R2 – Wald forward with high kick that Pyle blocks easy. Wald with outside low kick. Pyle with straight left and Wald goes down, but grabs a leg on the way. Pyle twists out and maneuvers into half guard. Wald trying to set up guillotine; Pyle out. Wald wall-walks and Pyle knees him on the way up. Back to center. Wald bleeding from his nose. Pyle with spinning back kick; Wald blocks. Wald looks like he’s tiring a bit. Wald initiates clinch and pushes Pyle to fence again. We stall here in a fight for control. Pyle takes Wald’s back and rolls him down. Wald bounces back to his feet and tries to double-leg Pyle down. :30 to go. Back to center again and not much else to bell. Pyle 10-9

R3 – Wald bleeding from his left eye and nose. Wald picks up his pace; he knows he’s down. Pyle with a nice right. Wald with a left hook. Wald with body shot. Pyle with overhand right. Another right and Wald stumbles. Clinch and Pyle lands again.  Spinning back fist from Pyle and follow-up knees from Thai clinch. Wald pushes Pyle to fence to slow him down. Ties him up. 2:20 to go. Wald with knee in clinch. Knees and two elbows from Pyle. He has Wald in trouble; rolls Wald into guillotine. Wald turtles and its follow-up shots from back mount. Wald can’t defend and ref Dean finally steps in.

10:52 p.m.: “His leg quicks were hard. We expected a battle and we got it,” says Pyle. Will Smith and Jada Pinkett-Smith flash across our screen.

Official Result: Mike Pyle def. T.J. Waldburger  - TKO (strikes) 4:03 R1

Welterweight: Stephen Thompson vs. Robert Whittaker

“Wonderboy” Thompson (8-1) has rebounded well enough from his sole career loss to Matt Brown last April with victories over Nah-Shon Burrell (May 2013) and Chris Clementes (Sept. 2013). He has potential in the division — especially as a quick, crowd-pleasing striker — but needs more time for development.

Whittaker (11-3) should be a fine challenge. He took gritty TUF winner Court McGee to task last August, narrowly dropping a spilt-decision loss to the tough-as-nails fighter.

R1 –  Whit takes center cage. Whit in with a jab; Thompson taking side stance. Good pace from both to start. Thompson with a right hook; then a left a few seconds later. Thompson landing front, side kicks; Whit has slowed down his attack. Thompson forward with a landing combo. Whit starting to chase Thompson down; lands here and there, but Thompson is generally circling out. Thompson with hook kick. Thompson standing in front of Whit, doesn’t look afraid of Whit’s striking. They continue to exchange. Thompson lands a big right straight and Whit goes down, tries to get his feet and is knocked down again in the Thai clinch with knees. Follow-up shots and referee Yamasaki stops it.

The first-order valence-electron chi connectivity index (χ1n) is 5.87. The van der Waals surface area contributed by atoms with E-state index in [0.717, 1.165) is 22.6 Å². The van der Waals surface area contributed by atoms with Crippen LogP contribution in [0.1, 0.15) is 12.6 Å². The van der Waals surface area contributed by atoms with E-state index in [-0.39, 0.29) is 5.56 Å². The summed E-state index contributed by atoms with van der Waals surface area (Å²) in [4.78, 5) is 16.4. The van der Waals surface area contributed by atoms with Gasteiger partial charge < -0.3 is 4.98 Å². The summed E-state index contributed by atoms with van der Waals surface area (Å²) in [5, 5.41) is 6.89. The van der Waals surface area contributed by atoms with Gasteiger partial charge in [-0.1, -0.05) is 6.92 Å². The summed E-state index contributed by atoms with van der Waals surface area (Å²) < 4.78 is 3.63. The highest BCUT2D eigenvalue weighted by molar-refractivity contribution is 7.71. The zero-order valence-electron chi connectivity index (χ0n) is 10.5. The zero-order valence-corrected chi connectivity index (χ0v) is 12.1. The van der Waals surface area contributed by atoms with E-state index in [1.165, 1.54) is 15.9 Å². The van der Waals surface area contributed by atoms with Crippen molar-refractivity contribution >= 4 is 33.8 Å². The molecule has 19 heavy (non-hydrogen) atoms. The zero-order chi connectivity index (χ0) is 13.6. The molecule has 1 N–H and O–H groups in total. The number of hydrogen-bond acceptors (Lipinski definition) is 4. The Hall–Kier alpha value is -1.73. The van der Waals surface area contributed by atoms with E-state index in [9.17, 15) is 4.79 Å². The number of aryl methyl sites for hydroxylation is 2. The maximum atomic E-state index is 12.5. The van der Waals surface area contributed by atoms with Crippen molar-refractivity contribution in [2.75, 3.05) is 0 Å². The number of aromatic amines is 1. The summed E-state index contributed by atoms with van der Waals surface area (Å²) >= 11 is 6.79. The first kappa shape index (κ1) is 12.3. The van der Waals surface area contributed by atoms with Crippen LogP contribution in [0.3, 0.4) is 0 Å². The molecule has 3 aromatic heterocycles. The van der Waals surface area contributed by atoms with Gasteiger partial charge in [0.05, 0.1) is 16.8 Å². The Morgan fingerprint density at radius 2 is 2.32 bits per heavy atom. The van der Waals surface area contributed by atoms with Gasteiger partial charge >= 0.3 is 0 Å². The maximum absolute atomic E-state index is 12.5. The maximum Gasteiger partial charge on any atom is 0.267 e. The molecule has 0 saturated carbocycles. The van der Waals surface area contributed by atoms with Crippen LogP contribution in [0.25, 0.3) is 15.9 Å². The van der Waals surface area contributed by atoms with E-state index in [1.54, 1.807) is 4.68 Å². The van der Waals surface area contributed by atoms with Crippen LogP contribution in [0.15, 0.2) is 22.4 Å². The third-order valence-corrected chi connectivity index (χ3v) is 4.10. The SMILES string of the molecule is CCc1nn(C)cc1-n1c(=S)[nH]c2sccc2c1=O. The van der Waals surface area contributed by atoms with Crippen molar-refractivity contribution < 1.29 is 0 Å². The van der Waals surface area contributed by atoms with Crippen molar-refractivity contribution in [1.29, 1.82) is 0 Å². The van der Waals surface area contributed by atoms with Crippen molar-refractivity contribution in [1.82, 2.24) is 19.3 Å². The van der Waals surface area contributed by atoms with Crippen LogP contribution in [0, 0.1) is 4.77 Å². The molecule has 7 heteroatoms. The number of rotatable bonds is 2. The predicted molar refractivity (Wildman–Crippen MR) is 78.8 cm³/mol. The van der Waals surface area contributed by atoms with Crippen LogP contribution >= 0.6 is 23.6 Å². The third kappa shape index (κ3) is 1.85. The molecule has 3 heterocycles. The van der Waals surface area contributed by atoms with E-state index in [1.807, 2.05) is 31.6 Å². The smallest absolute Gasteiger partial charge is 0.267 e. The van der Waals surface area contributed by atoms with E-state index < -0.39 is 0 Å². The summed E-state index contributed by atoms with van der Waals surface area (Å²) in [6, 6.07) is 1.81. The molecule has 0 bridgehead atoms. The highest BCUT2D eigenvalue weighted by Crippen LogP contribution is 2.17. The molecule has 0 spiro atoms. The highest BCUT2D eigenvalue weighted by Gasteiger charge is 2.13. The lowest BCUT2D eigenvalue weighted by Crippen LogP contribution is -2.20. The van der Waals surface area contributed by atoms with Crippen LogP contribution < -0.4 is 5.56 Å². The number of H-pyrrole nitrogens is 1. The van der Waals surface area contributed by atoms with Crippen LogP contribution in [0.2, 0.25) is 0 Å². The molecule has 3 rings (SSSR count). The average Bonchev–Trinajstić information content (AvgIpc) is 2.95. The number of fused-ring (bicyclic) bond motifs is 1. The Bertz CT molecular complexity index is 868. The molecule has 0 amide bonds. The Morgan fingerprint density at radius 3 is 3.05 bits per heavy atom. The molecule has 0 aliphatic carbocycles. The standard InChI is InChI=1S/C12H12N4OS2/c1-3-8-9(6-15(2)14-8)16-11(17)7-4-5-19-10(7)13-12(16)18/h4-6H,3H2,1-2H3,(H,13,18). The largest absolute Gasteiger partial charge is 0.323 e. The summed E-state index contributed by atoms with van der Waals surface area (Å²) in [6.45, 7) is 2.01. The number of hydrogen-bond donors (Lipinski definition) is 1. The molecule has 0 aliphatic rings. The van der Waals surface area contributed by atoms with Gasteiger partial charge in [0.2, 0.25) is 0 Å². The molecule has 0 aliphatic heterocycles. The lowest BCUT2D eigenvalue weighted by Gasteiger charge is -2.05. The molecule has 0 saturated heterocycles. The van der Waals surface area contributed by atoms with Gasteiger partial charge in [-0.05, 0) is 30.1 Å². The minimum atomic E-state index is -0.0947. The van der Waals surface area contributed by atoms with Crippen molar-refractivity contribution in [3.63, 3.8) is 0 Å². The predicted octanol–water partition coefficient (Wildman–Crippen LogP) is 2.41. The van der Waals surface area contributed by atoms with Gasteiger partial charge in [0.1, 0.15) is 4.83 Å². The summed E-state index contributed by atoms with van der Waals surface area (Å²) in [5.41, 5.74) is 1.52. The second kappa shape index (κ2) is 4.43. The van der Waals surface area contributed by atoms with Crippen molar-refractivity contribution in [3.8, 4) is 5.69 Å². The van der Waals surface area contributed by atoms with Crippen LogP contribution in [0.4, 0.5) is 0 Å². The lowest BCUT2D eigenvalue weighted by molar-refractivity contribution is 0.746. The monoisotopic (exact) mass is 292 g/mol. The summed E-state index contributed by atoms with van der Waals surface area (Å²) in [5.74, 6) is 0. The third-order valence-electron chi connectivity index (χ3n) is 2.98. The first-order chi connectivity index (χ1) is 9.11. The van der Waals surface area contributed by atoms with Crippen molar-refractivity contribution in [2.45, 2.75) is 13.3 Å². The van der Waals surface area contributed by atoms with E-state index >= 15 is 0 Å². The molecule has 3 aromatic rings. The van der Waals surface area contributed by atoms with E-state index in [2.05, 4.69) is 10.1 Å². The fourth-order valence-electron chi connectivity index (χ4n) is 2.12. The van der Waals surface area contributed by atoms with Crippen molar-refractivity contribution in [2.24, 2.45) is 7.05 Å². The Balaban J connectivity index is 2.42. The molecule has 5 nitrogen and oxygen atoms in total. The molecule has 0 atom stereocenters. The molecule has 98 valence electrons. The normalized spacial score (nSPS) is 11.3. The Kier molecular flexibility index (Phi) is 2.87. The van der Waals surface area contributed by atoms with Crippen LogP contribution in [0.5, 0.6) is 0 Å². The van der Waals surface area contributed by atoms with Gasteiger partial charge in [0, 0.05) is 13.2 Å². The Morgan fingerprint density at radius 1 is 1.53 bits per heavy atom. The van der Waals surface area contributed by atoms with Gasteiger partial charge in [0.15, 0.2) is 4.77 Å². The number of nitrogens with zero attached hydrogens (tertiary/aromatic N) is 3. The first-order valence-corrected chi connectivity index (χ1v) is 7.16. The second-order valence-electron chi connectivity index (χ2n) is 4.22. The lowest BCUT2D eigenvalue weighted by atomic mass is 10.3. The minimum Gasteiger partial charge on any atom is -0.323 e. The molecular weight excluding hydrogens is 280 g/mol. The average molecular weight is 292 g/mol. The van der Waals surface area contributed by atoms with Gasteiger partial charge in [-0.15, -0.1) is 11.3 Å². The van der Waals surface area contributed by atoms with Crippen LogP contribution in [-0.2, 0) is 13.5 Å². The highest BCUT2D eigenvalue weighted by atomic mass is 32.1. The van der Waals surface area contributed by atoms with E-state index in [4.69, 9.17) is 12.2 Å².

Official Result: Stephen Thompson def. Robert Whittaker – TKO (strikes) 3:43 R1

10:23 p.m. – Thompson very polished in his post-fight interview. Stone Cold Steve Austin and UFC lightweight champion Anthony Pettis in the house.

Preliminary Results

  • Alexis Davis def. Jessica Eye – Split Decision (28-29, 29-28, 29-28)
  • Raphael Assuncao def. Pedro Munhoz – Unanimous Decision (30-27 all)
  • Aljamain Sterling def. Cody Gibson – Unanimous Decision (29-28 all)
  • Zach Makovsky def. Josh Sampo  – Unanimous Decision (30-27, 30-27, 29-28)
  • Erik Koch def. Rafaello Oliveira – TKO (punches) 1:24 R1
  • Ernest Chavez def. Yosdenis Cedeno – Split Decision (28-29, 29-28, 30-27

  • Published On Feb 22, 2014
  • Renan Barao retains bantamweight crown vs. Urijah Faber at UFC 169

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    Renan Barao (left) and Urijah Faber face off during the UFC 169 weigh-in at the Prudential Center in Newark, New Jersey. (Josh Hedges/Zuffa LLC/Zuffa LLC via Getty Images)

    Renan Barao (left) and Urijah Faber face off during the UFC 169 weigh-in at the Prudential Center in Newark, New Jersey. (Josh Hedges/Zuffa LLC/Zuffa LLC via Getty Images)

    Here is SI.com’s live play-by-play blog for UFC 169: Renan Barao’s first-round TKO of Urijah Faber to retain the bantamweight crown was the highlight match from the UFC 169 card at the Prudential Center in Newark, N.J. Play-by-play and results are listed from main event down.

    Official Results: